I snore. Do I have sleep apnea?
Kelli Janata, MD, is a pulmonologist at North Colorado Medical Center who can be reached at (970) 392-2026.
Question: I have trouble sleeping and even if I get a full night of sleep I don’t feel rested. My wife tells me I snore a lot. Could I have something treatable or do I need to live with this?
Answer: Based on your symptoms, it is possible you have sleep apnea, a serious but treatable medical condition. For the 18 million people with sleep apnea, getting to the diagnosis may be difficult. In fact, the signs and symptoms have only come to the forefront in the past ten years. The most common symptom is snoring but there are many other symptoms including:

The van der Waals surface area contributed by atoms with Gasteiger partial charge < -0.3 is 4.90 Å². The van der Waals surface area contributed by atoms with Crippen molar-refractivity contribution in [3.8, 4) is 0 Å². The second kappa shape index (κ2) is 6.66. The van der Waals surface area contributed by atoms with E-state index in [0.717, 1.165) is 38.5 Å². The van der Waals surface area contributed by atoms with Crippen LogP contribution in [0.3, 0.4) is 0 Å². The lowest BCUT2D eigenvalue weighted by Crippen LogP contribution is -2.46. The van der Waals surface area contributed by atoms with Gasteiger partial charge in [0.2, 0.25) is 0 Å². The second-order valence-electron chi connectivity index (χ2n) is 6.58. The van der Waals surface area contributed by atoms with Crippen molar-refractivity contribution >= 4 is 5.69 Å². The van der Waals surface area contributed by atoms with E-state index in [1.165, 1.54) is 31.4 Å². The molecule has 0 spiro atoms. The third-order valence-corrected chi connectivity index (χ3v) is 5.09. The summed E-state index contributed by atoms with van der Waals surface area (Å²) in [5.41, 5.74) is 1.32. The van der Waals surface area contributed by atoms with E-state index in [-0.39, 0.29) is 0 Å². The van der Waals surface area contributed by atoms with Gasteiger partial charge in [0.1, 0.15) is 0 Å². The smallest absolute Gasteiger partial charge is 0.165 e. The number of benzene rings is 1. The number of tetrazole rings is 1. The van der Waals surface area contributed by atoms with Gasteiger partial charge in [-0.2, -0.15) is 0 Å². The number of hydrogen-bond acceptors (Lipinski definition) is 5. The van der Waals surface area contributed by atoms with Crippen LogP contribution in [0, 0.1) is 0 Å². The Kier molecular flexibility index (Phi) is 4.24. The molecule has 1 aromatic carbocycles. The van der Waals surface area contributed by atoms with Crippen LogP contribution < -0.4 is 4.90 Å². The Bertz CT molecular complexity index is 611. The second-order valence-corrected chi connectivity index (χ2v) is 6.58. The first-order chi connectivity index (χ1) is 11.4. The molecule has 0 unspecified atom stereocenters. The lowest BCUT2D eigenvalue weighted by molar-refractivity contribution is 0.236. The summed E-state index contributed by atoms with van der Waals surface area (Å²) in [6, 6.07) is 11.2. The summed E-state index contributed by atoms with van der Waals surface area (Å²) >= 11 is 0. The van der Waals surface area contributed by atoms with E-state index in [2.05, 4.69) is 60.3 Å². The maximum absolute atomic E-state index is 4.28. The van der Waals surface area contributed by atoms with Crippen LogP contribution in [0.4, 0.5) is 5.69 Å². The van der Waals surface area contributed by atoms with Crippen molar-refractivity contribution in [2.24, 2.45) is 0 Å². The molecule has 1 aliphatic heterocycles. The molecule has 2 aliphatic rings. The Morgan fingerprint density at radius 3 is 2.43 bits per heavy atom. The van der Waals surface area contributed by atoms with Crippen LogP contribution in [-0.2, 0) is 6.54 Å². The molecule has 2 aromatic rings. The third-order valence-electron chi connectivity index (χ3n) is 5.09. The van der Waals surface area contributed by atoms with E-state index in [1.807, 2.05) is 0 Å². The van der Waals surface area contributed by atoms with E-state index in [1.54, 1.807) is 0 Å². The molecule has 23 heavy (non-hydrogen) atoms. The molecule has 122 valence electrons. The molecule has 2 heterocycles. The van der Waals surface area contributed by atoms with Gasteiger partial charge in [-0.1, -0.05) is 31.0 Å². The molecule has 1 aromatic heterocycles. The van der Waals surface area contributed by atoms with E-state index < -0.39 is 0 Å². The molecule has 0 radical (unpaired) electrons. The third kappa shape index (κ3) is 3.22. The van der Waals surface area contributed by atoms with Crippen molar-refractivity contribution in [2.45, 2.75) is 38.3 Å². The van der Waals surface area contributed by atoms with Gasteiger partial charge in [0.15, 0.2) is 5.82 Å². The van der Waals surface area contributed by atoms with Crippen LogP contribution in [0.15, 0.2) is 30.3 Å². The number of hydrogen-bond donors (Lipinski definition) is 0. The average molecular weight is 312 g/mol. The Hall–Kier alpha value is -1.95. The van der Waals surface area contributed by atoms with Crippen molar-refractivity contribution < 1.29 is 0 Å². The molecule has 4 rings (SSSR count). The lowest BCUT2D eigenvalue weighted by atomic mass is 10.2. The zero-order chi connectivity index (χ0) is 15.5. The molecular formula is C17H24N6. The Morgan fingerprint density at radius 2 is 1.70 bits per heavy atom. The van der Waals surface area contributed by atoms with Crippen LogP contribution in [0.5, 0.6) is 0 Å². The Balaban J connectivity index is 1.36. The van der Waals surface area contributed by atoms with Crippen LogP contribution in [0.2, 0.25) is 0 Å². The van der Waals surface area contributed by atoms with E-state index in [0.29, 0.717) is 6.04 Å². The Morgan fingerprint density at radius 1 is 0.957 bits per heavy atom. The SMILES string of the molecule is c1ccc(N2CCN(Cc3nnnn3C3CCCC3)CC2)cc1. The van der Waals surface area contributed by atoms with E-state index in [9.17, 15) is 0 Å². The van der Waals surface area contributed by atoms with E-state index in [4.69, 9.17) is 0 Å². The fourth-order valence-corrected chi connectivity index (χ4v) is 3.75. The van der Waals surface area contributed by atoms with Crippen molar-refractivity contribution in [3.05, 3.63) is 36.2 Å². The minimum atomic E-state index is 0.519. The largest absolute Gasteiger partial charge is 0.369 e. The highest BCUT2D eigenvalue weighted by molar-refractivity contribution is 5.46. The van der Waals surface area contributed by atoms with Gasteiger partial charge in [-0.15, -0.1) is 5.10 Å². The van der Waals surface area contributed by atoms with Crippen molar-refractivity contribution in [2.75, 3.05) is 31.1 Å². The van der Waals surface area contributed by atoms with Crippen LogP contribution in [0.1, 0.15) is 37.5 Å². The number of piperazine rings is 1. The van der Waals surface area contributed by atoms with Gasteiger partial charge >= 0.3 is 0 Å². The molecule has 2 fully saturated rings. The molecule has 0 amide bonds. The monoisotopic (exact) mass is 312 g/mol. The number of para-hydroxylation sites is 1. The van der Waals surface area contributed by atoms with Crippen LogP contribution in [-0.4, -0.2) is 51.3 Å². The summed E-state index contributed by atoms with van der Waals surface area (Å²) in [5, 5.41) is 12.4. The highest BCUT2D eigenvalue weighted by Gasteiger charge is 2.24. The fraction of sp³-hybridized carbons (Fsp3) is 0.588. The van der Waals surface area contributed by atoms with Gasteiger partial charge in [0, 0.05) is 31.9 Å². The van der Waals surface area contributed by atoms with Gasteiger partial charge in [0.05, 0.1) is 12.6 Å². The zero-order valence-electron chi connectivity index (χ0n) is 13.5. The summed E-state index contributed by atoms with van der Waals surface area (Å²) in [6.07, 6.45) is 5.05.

- Having to use the bathroom frequently at night
- Waking up and gasping for air
- Having your bed partner see you stop breathing
- Waking after sleeping for eight hours still feeling tired and fatigued during the day
The test for sleep apnea is an overnight sleep study. If you have sleep apnea the most common treatment is a CPAP mask. Testing and treatment have changed lives and the majority of my patients tell me “I wish I would have had this diagnosed years ago.”
Your overall health can be changed as well. Every night with sleep apnea is like running a race; when you are supposed to be resting, apneic events are causing an adrenaline release that raises blood pressure, lowers heart rates to abnormal levels and releases glucose into the bloodstream. These events can carry over into the daytime and cause serious medical problem such as high blood pressure, diabetes and cardiac disease.
Sleep apnea is a critical and under recognized medical condition. The diagnosis and treatment is vital to your health and well being. Talk to your health care specialist if you suspect you or your loved one need to be tested.
Reviewed December 2010